Full steam ahead for health changes

Published: Tuesday 21st December 10

Wandsworth has proved ahead of the game as it prepares to pioneer the return of public health services to local authorities.

Members of the executive group of the new Wandsworth Health and Wellbeing Board, made up of the council, NHS Wandsworth and local GPs, have held their first meeting. The first meeting of the full board will be in January.  

They agreed to work together to support GPs in their new commissioning role, and draw up a new Joint Health and Well-being Strategy. All local authorities will be required to set up health and well-being boards, and the Wandsworth group is one of the UK 's first.

Under the changes announced by health minister Andrew Lansley, local authorities will take control of public health services and will get ring-fenced budgets and the licence to set local priorities like reducing heart disease among the poorest residents.

Ministers believe that councils are ideally placed to direct public health initiatives as they have closer links to their communities and can influence a range of environmental factors affecting health, such as housing or unemployment.

Communities secretary Eric Pickles called last week for local authorities to set up the boards - the same day the Wandsworth board had its first meeting.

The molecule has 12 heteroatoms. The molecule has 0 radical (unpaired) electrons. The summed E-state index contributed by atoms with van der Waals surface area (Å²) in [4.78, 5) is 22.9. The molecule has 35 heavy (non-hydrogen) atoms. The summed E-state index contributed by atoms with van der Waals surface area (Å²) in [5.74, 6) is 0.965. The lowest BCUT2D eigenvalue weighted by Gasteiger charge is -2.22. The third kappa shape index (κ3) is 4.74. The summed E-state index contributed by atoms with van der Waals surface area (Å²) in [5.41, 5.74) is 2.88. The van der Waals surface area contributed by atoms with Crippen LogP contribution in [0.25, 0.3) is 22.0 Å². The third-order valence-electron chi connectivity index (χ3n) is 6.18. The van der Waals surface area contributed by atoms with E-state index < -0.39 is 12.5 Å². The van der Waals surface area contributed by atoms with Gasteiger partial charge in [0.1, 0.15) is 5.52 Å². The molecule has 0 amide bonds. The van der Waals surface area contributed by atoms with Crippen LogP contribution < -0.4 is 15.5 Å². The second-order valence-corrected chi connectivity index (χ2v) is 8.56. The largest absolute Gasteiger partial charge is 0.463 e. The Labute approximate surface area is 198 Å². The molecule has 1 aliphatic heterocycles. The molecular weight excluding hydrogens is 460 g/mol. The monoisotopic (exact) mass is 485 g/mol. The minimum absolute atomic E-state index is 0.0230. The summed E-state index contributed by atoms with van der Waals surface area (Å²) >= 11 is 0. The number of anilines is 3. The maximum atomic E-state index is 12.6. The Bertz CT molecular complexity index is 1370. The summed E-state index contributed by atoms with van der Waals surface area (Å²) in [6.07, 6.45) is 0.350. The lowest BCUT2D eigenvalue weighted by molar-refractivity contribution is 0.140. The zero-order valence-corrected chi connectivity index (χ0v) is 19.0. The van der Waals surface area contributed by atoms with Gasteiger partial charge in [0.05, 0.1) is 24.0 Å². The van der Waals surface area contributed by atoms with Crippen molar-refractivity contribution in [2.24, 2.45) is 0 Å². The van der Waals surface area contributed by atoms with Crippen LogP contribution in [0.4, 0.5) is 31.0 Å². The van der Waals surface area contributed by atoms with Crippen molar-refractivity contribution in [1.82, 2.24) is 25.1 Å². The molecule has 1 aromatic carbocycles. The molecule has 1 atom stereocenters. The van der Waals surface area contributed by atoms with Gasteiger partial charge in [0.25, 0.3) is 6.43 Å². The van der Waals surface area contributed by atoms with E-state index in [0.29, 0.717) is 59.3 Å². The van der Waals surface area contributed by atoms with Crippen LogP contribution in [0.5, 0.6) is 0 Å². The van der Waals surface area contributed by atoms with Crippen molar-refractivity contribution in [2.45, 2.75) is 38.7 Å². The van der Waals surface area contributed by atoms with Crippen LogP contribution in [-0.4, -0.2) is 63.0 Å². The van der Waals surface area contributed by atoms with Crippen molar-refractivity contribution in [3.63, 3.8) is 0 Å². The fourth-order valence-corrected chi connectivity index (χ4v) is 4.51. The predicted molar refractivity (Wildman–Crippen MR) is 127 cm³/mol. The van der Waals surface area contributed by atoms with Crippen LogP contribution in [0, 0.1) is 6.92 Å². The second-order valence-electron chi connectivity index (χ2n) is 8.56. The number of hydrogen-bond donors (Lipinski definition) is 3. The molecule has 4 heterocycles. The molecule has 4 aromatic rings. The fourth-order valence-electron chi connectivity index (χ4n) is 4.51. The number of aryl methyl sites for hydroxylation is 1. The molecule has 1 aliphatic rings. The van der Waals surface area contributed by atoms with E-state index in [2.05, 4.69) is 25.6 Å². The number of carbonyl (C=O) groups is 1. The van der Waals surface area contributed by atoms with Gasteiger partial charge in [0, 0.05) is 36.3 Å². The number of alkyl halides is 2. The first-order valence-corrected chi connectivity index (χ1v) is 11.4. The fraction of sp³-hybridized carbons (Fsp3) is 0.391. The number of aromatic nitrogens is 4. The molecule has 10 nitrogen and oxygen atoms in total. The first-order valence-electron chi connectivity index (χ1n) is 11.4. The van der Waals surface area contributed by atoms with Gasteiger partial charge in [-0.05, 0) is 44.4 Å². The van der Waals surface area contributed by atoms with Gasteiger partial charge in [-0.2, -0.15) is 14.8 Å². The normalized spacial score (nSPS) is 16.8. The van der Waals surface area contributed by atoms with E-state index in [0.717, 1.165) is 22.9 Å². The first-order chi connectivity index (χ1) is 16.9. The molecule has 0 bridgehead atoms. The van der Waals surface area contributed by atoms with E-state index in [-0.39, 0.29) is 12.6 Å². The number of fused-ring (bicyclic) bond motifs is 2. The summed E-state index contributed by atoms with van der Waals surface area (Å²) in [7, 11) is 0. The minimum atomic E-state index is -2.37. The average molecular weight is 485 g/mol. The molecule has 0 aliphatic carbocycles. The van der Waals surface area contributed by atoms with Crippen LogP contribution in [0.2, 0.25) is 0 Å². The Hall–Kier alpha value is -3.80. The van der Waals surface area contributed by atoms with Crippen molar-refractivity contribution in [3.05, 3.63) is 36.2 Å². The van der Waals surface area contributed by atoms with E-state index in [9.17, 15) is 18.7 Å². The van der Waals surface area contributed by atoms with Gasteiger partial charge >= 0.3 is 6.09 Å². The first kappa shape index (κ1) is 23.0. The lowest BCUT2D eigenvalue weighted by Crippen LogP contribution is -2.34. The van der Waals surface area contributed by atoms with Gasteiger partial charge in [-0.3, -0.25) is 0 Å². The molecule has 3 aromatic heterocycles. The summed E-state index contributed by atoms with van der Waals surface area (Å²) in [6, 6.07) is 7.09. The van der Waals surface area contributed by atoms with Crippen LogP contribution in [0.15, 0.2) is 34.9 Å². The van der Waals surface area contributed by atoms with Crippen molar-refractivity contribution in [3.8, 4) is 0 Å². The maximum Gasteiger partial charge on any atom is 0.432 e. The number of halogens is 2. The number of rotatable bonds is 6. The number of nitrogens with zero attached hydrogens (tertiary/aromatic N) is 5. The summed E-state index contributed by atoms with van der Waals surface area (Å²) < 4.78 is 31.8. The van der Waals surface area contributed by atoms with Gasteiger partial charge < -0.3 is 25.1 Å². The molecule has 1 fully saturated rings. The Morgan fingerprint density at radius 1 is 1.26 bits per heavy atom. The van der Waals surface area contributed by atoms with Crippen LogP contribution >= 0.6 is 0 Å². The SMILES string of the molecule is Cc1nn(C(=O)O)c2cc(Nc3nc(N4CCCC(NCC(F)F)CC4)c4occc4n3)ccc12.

Public health services are currently managed by Primary Care Trusts (PCTs). PCTs are being phased out as part of the Government's NHS reform programme, but local PCT NHS Wandsworth will be active in the board's development.

Currently the PCT commissions health services, but under the changes this will be done by local GP consortia.

The board will be chaired by NHS Wandsworth Chairman Ian Reynolds. The PCT and the council appointed a joint Director of Public Health, Houda Al-Sharifi, some time ago. She will manage the transition over the coming months.

She will be moving to a new office in the town hall early in the new year with key public health staff. Subject to staff consultation, the rest of her team will follow in the future.

After the meeting, leader of Wandsworth Council Edward Lister said:

"Wandsworth is in the forefront of this new way of working. We have set up this board at the earliest possible opportunity so that when these changes come into effect we will hit the ground running. 

"We will be able to integrate our new public health role with work we are already doing in areas such as social care, housing and leisure to help people lead healthier, more fulfilled lives."

Board chairman Ian Reynolds said:  "The planned changes have provided a welcome catalyst for GPs, the council, and NHS Wandsworth to work even more closely together.  I am confident that the borough will be able to look forward to improved health services as a result."




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Recent comments

Please re= consider P.E. for children in your health plan. the public have over looked how the children who feed on fast food are getting fatter, because of lack of exercise. They sit around computers all day and no P.E. as part of their lesson. It will be wise investment to include compulsory excercise for children at schools and colleges. It did good for the older generation. They are living longer and so many people are dying before they reach 45. Think about it. It would also provide jobs for Physical Exercise Teachers. This will help to take care of the heart and other organs of the body. It is a good move that Wandsworth is making. I was concerned about the GPs taking over the finaces, but with the help of the Council, O.K
June Cranston

22 December 2010